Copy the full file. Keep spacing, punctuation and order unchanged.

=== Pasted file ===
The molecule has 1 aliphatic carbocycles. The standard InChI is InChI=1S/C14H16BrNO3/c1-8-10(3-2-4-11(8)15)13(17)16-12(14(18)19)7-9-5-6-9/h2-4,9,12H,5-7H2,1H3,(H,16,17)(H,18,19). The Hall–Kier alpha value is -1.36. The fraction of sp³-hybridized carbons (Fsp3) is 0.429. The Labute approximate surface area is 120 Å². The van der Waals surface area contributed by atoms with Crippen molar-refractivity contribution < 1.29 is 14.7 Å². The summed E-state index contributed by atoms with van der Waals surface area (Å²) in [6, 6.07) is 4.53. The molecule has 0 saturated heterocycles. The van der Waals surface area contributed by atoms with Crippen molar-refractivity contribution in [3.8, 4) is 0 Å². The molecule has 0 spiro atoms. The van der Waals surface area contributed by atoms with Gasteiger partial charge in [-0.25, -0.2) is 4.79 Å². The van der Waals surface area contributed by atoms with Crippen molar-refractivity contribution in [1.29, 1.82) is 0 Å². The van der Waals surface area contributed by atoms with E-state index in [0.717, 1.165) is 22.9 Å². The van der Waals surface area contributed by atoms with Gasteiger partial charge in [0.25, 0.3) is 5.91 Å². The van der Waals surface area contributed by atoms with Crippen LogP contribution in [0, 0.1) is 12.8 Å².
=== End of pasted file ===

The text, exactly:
The molecule has 1 aliphatic carbocycles. The standard InChI is InChI=1S/C14H16BrNO3/c1-8-10(3-2-4-11(8)15)13(17)16-12(14(18)19)7-9-5-6-9/h2-4,9,12H,5-7H2,1H3,(H,16,17)(H,18,19). The Hall–Kier alpha value is -1.36. The fraction of sp³-hybridized carbons (Fsp3) is 0.429. The Labute approximate surface area is 120 Å². The van der Waals surface area contributed by atoms with Crippen molar-refractivity contribution < 1.29 is 14.7 Å². The summed E-state index contributed by atoms with van der Waals surface area (Å²) in [6, 6.07) is 4.53. The molecule has 0 saturated heterocycles. The van der Waals surface area contributed by atoms with Crippen molar-refractivity contribution in [3.8, 4) is 0 Å². The molecule has 0 spiro atoms. The van der Waals surface area contributed by atoms with Gasteiger partial charge in [-0.25, -0.2) is 4.79 Å². The van der Waals surface area contributed by atoms with Crippen molar-refractivity contribution in [1.29, 1.82) is 0 Å². The van der Waals surface area contributed by atoms with E-state index in [0.717, 1.165) is 22.9 Å². The van der Waals surface area contributed by atoms with Gasteiger partial charge in [0.25, 0.3) is 5.91 Å². The van der Waals surface area contributed by atoms with Crippen LogP contribution in [0, 0.1) is 12.8 Å².